Six million years ago, Milky Way exploded and it was the time when first human ancestors walked the Earth
While the center of our galaxy is relatively quiet at present with black hole lying in the core of the Milky Way occasionally going into a feeding frenzy, the situation was not always like this. A new study shows that Milky Way underwent a burst of activity some six million years ago.
The Milky Way weighs about 1-2 trillion times the mass of the Sun, according to an estimate. The mass of the Milky Way that is visible accounts for only 10 percent or 150-300 billion of solar masses while the matter that cannot be detected makes up for 80 to 90 percent of its total mass. But if we count up all the stars, gas and dust we can see, we find Milky Ways’ mass just 65 billion times that of the sun. The remaining detectable mass or mass made up of normal matter seems to be missing. Researchers believe this missing matter exists as a thin cloak of mist that is spreading throughout the galaxy as a result of a bang taking place million of years ago.
“We played a cosmic game of hide-and-seek. And we asked ourselves, where could the missing mass be hiding?" said lead author Fabrizio Nicastro from Harvard-Smithsonian Center for Astrophysics (CfA).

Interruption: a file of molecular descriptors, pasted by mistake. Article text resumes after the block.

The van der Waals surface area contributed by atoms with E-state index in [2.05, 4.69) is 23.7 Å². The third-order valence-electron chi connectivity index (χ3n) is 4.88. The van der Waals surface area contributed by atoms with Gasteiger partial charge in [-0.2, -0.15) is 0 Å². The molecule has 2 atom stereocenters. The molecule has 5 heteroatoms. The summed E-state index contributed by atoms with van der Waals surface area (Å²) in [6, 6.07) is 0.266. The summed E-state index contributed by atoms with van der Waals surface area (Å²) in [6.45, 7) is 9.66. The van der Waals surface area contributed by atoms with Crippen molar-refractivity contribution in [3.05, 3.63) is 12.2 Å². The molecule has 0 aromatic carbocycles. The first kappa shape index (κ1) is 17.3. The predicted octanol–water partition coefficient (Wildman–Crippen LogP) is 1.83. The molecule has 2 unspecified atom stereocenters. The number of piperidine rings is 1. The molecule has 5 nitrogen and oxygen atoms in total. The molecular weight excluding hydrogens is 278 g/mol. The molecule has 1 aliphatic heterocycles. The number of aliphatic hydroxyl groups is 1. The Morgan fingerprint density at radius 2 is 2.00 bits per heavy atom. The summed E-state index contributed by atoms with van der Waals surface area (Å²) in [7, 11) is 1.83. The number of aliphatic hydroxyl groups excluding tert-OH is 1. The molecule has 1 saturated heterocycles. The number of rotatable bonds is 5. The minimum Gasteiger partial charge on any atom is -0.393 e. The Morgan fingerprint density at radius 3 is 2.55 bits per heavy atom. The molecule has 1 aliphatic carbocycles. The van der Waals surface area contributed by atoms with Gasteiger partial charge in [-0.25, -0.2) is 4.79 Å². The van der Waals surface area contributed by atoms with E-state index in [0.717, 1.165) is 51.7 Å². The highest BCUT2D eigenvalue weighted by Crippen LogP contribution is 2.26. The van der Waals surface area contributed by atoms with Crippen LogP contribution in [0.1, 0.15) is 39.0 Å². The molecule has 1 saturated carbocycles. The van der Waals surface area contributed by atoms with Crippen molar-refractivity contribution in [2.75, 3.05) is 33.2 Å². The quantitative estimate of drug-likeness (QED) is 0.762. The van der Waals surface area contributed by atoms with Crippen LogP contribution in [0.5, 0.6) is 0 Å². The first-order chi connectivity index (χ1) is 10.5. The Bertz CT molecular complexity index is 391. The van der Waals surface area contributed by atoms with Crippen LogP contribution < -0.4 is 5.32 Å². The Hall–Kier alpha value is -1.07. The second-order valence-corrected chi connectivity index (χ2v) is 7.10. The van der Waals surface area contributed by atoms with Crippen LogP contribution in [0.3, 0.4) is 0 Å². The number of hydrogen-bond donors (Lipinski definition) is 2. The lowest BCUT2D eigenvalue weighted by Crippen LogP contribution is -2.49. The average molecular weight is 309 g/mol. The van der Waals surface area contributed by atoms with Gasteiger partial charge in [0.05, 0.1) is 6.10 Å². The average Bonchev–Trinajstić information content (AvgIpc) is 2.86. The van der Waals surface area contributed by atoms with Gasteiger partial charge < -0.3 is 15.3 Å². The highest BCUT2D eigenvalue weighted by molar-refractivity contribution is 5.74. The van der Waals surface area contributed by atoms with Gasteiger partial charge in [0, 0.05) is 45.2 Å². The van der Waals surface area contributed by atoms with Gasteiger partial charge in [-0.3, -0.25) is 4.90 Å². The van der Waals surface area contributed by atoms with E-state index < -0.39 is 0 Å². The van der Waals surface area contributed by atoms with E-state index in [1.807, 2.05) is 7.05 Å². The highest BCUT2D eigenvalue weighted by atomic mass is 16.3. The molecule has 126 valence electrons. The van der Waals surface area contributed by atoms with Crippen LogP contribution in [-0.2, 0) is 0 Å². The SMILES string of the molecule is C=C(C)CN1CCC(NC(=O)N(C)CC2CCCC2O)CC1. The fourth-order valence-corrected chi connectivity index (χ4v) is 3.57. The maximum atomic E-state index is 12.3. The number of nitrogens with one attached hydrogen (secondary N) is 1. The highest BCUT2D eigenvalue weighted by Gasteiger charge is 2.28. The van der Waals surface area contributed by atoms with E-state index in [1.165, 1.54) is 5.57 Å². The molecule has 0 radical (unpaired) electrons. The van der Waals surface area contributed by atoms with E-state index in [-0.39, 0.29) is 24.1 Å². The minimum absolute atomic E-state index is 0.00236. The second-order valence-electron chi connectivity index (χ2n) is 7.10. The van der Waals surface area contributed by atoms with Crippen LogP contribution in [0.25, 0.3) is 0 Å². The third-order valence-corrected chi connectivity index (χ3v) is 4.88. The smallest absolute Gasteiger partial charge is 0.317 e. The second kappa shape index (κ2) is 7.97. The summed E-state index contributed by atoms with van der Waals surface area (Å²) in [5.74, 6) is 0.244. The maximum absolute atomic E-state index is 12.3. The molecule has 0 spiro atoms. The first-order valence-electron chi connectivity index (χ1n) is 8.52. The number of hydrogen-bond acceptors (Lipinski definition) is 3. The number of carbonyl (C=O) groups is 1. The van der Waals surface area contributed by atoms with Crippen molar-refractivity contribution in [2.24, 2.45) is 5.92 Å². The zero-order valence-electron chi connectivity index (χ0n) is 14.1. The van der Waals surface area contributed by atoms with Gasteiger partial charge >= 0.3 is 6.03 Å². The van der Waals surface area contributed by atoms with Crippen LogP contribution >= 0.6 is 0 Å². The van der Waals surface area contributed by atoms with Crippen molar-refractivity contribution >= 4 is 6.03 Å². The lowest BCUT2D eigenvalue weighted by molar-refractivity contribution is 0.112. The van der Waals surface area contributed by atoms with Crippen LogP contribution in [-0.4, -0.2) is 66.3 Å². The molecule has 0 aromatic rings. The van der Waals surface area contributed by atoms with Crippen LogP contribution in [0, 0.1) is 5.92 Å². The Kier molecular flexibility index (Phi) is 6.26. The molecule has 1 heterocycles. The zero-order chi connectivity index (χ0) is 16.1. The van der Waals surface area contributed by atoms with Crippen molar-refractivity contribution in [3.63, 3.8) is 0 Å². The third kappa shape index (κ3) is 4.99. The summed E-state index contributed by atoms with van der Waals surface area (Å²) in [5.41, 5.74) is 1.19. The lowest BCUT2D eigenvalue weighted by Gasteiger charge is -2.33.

“We analyzed archival X-ray observations from the XMM-Newton spacecraft and found that the missing mass is in the form of a million-degree gaseous fog permeating our galaxy. That fog absorbs X-rays from more distant background sources.”
By measuring the background X-rays absorbed by the fog, researchers were able to estimate how much normal matter was there and how it was distributed in the Milky Way. Computer models showed that distribution was not smooth or uniform. Instead, it was in the form of a ‘bubble’ sitting in the center of Milky Way and an explosion in the galaxy 6 million years ago let go most of the matter. Meanwhile, the black hole gone into hibernation as it was ran out of nearby gas that it used to feed on.
The shockwaves created by this phase of activity can still be seen today while the timeline has been determined by the presence of 6-million-year-old stars near the galactic center. Those stars were formed from some of the same material that once eaten by the black hole.
“The different lines of evidence all tie together very well,” said co-author Martin Elvis. “This active phase lasted for 4 to 8 million years, which is reasonable for a quasar.”
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